Canal Bridgetender’s Houses

These three small houses are located along the Delaware and Raritan Canal in Trenton, where movable bridges formerly crossed the canal. Houses were provided so the bridgetenders were always available to swing the bridge out of the way as a canal barge passed through.

The Hanover Street house was renovated when Thomas Edison State College built the large building that partially surrounds it. The Calhoun Street house appears to be stabilized, while the Prospect Street house looks occupied.

Hanover Street Bridgetender’s House. Source: TCM
Hanover Street Bridgetender’s House. Source: TCM

Hanover Street Bridgetender’s House. Source: TCM

Calhoun Street Bridgetender’s House. Source: TCM


Calhoun Street Bridgetender’s House. Source: TCM
Prospect Street Bridgetender’s House. Source: TCM

James Bond’s Passenger Pigeon Egg

Passenger Pigeon egg. Source: Didier Descouens Creative Commons CC BY-SA 3.0

This passenger pigeon egg is from the collection of James Bond, the real ornithologist and inspiration for the fictional spy. Bond worked at the Academy of Natural Sciences in Philadelphia and specialized in Caribbean birds. According to the label, the egg was collected in 1849 (not by Bond, who was born in 1900). It was later obtained by Jacques Perrin de Brichambaut and is now in the collection of the Muséum de Toulouse (Muséum d’Histoire Naturelle de la ville de Toulouse) in France.

Medieval Arms at the Cleveland Art Museum

The Cleveland Museum of Art has just made over 30,000 images from their collections available for reuse under a creative commons zero license. Here’s a few examples of Medieval arms in their Armor Court.


Crossbow of Elector Augustus I of Saxony, c. 1553-1573. Source: Cleveland Museum of Art, Creative Commons CC0 1.0
Battle Axe, 1400s. Source: Cleveland Museum of Art, Creative Commons CC0 1.0

Left-Handed Dagger or “Main Gauche” c. 1650. Source: Cleveland Museum of Art, Creative Commons CC0 1.0

Carhartt – Are You Keeping the Faith?

Source: Carhartt.

After writing about Lee’s Union-Alls the other day, my thoughts naturally turned to Carhartt’s coveralls, the archaeologist’s cold-weather friend.

The Carhartt company, coincidentally, was founded the same year as the H.D. Lee Company, 1889, when Hamilton Carhartt started selling bib overalls in Detroit, Michigan. Carhartt’s coveralls appeared by the World War II era, and likely earlier, but Lee’s claim to be first seems valid.

Source: Popular Mechanics January 1946.

Like the original H.D. Lee company, the Carhartt company proudly proclaimed their support of Union workers. The modern Carhartt company, unlike Lee, is still a family-owned business, and about half of their workers are Union members.

Source: Brotherhood of Locomotive Firemen and Enginemen’s Magazine 1919.

Lee Union-Alls : Union-Made in Trenton

Lee Union-Alls Building, E. State Street, Trenton, NJ. Source: TCM

The H.D. Lee Mercantile company was founded in Salinas, Kansas, in 1889, but by the early twentieth century, it was focused on making clothes and had factories in several cities, including Trenton, New Jersey. Lee Union-Alls, a jumpsuit for mechanics and other blue-collar workers, were created in 1913 and became their signature product. The name touted the fact that they were union-made.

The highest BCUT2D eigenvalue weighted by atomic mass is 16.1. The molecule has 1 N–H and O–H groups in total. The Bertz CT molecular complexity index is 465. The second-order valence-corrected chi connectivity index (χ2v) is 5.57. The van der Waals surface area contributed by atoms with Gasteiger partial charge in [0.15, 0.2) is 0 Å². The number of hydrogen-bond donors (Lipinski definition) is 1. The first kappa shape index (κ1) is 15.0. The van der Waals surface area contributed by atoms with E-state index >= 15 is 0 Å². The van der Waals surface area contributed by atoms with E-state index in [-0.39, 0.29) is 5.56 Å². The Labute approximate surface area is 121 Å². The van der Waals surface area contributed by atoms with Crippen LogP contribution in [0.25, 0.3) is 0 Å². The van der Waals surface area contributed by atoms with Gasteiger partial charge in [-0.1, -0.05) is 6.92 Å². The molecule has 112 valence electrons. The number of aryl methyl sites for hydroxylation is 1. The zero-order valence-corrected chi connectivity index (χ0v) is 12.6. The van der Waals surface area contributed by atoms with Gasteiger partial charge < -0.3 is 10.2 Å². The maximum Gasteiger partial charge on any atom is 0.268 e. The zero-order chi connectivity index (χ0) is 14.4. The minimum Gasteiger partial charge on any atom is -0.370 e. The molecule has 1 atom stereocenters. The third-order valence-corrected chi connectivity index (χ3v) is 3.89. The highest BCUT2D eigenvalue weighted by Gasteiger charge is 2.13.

H.D. Lee Mercantile Company Factories, 1920s. Source: H.D. Lee/www.union-made.blogspot.com
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Voila, an American Dream – Nitty Gritty Dirt Band

I had forgotten this song existed for decades. When I heard it, it was instantly recognizable, but I had to look up who sang it. An American Dream was released by the Dirt Band in 1979 and reached #13 on the Billboard Hot 100 in early 1980. The singer dreams about getting out of Augusta, Georgia on a Jamaican vacation, but is willing to settle for a trip to Coconut Grove in Florida. That’s Linda Ronstadt helping out on the vocals.

The Dirt Band was previously and subsequently known as the Nitty Gritty Dirt Band. Back in 1972, they had released the triple album – yes, three whole LPs – Will the Circle Be Unbroken, in which they sang traditional songs with several old-timey country and bluegrass musicians, including Earl Scruggs, Doc Watson, and Mother Maybelle Carter.

Back to An American Dream: This song was written by Rodney Crowell and released on his 1978 album with its original title, Voila, an American Dream. That album, which was not particularly successful, also contained his song Leaving Louisiana in the Broad Daylight which was later covered by Emmylou Harris and, more recently, Shovels & Rope.

Explorers Club and Infiniti Celebrate Roy Chapman Andrews’ 1920s Gobi Desert Expedition with SUVs

Source: Infiniti.


The Explorers Club, Hong Kong Chapter (which for no real reason immediately brought to mind the Flying Elvises, Utah Chapter) and the Mongolian Institute of Paleontology and Geology (IPG) recently teamed up for a twenty day jaunt into the Gobi Desert to look for dinosaur fossil and to commemorate the 100th anniversary of Roy Chapman Andrews’ Central Asiatic Expedition.

Point of order here: On his trip to Mongolia one hundred years ago, Andrews was actually working as a spy for the U.S. Office of Naval Intelligence during World War I. His more famous Central Asiatic Expeditions, where his team from the American Museum of Natural History made so many important paleontological discoveries, including the first dinosaur egg fossils, began in 1922.

That 1918 mission did result in valuable information that helped make his later scientific expeditions to Mongolia so successful – including his conviction that a motorized vehicle expedition was feasible.

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